(Think of the comparison of Hilary Clinton to Lady Macbeth–her personal and political ambitions must be nefarious and solely for personal gain, whereby the ambitions of her male challengers are alternately forgiven or seen as altruistic.)

The kicker? Both men and women do it. Even someone as staunchly feminist as myself has found myself on the verge of saying ‘like a girl’ from time to time.

I’ve found that when you’re thinking of how we use comparative language with girls and boys, ‘like a girl’ is a great litmus test.

Every time someone says ‘don’t cry like a girl’, we’re insinuating that girls cry more than boys, that it’s wrong to cry, and therefore it’s insulting to be likened to a girl.

Every time someone says ‘you throw like a girl’, we’re saying boys throw better and you don’t want to throw ‘like a girl’ because it’s not as good.

Every time someone says ‘you’re acting like a girl’, the girl part of that is negative. No one ever says you’re acting like a girl when they are talking about empathy or compromise do they? No, they use ‘you’re acting like a girl” when they perceive someone is doing something wrong, faulty, or cowardly.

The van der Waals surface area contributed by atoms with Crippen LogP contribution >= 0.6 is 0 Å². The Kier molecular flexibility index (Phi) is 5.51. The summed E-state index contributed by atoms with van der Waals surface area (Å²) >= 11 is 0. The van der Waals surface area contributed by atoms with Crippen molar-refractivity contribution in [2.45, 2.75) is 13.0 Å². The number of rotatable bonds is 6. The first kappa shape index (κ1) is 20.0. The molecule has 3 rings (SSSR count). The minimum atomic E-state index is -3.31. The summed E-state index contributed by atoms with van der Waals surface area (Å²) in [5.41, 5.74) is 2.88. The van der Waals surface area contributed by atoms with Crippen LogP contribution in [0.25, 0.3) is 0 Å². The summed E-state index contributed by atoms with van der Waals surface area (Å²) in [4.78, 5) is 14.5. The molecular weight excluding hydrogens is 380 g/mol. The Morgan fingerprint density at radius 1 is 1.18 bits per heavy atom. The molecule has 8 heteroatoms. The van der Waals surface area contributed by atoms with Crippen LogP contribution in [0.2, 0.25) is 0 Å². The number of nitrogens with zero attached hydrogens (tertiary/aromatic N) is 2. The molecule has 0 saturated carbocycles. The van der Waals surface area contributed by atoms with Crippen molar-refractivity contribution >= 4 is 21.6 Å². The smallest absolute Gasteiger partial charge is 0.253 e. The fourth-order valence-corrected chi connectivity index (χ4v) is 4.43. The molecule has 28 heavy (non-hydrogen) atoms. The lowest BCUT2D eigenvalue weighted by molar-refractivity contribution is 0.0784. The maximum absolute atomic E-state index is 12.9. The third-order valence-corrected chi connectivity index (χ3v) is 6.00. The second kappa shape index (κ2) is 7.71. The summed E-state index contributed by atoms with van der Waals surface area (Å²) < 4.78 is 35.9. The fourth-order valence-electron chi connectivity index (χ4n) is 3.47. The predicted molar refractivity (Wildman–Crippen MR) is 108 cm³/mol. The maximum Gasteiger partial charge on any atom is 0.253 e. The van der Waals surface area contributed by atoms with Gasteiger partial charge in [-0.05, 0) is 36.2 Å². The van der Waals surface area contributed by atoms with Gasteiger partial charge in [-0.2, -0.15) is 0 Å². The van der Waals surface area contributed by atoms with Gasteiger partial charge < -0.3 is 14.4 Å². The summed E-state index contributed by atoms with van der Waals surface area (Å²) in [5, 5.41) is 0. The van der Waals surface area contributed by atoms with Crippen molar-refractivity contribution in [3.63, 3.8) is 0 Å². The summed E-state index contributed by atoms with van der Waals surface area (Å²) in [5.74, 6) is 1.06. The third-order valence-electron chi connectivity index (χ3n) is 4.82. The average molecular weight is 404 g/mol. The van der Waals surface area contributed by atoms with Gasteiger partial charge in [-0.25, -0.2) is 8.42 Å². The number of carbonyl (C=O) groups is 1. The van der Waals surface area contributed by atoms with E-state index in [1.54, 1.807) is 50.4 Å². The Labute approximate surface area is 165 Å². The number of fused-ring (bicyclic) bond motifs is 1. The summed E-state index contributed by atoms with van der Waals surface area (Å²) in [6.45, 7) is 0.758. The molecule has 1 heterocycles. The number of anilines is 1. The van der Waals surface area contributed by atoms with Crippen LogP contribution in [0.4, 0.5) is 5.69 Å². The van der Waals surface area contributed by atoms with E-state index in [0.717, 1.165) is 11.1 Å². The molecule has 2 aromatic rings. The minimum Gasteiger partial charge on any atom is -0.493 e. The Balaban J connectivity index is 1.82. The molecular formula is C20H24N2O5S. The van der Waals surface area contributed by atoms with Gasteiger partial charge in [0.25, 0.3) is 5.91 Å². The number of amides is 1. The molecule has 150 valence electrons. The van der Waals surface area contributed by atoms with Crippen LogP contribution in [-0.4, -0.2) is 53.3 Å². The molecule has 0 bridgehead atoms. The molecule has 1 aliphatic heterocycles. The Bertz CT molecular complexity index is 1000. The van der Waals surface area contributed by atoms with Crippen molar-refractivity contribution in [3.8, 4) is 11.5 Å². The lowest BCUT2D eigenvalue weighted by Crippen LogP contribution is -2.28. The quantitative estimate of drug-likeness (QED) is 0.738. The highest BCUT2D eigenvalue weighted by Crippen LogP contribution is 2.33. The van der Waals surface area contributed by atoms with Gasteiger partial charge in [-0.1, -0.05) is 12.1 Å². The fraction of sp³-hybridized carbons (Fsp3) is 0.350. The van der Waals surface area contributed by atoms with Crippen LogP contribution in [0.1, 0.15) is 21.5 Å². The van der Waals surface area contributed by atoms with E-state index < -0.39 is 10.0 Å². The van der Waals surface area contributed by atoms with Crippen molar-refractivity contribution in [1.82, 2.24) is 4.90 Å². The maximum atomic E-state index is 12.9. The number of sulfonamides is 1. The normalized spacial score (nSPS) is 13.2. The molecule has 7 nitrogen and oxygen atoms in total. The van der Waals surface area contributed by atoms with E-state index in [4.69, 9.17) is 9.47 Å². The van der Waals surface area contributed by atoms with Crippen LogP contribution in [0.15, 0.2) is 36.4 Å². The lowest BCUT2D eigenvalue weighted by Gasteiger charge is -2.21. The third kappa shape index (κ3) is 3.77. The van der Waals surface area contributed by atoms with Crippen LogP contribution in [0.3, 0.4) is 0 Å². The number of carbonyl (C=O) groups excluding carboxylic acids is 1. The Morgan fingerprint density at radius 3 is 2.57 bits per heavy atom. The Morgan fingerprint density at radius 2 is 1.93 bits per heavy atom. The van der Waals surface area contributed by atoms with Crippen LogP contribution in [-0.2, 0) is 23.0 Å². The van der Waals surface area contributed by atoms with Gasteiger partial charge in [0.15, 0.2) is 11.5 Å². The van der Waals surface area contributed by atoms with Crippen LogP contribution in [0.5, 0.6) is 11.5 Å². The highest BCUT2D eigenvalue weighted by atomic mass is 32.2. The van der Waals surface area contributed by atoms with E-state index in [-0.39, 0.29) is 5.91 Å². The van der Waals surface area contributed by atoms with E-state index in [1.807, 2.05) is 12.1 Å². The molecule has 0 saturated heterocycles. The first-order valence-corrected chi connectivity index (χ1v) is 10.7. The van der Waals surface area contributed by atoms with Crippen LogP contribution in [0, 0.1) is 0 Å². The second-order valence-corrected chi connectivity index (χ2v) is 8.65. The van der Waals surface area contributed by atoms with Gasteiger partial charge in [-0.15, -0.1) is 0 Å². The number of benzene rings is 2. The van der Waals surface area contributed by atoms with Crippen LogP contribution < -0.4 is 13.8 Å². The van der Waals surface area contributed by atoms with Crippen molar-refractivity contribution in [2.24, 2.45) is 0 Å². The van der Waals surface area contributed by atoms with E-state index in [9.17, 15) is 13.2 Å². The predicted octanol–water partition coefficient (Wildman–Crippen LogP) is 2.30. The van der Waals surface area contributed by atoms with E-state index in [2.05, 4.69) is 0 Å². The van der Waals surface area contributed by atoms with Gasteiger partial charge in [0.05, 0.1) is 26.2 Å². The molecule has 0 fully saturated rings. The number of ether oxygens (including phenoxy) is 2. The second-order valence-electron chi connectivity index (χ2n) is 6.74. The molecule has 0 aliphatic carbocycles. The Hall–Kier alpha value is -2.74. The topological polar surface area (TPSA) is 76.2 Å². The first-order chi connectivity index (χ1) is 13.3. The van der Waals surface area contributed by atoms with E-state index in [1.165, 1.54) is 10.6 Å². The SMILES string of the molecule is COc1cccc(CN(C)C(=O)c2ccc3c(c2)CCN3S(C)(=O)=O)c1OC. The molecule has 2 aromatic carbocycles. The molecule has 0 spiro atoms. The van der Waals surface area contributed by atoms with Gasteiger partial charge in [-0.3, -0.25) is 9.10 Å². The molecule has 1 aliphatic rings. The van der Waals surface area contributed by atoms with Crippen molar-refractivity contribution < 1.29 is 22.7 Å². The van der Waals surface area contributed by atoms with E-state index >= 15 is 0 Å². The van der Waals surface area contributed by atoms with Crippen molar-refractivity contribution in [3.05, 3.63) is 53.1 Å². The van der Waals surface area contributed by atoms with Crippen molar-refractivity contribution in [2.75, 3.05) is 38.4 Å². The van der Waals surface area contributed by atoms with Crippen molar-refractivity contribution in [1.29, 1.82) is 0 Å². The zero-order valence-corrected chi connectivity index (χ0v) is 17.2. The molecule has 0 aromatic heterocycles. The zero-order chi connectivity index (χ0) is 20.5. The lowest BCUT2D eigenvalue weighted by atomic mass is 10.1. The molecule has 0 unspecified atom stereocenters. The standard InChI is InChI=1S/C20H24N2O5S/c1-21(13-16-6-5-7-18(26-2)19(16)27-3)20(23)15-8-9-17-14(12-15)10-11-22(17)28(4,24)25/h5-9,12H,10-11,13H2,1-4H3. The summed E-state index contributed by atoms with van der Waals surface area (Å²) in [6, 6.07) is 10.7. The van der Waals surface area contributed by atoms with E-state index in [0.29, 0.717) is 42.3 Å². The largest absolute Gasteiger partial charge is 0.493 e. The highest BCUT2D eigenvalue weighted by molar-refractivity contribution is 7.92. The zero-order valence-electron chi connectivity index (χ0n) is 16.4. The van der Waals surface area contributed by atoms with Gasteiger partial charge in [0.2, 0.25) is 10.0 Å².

Alternately, when we say Katie Ledecky swims ‘like a man’, that is considered a good thing. Until she starts getting shit for not being feminine enough, that is–or, until she becomes a threat.

Over time, ‘like a girl’ become synonymous with the negative aspect, ‘like a boy’, the positive.

Now, imagine you’re a girl who has heard that over and over. You hear it over and over because it’s the norm. You see it in print, in movies, in media. You see it and hear it so much you don’t even question it. Over time, you become numb to it, as if someone has applied Novocaine to your psyche. But it’s there, and each time young girls hear it, they assume that negative aspect. And each time we contrast a girl’s achievement by holding it up to a male one, or validate it against a male’s, a thin layer hardens. Eventually the layers are thick enough that the result is the inevitable chip women carry on our shoulders–the one which weighs us down with ‘no matter what we do, we’re never going to be as good as’.

runners 2So–it may seem silly to make a big deal out of making sure the media knows that calling Katie Ledecky the ‘female Michael Phelps’ is wrong. It may seem silly to insist that it was wrong from the Chicago Tribune to refer to a Corey Cogell-Unrein as “wife of xy”.

But for all the women out there bearing that weight, shining a spotlight on those little things can chip away at it a little at a time. And for those girls just starting out, looking up to the girls and women who shrugged that weight through life plowing a path for them, hopefully it will lighten the load.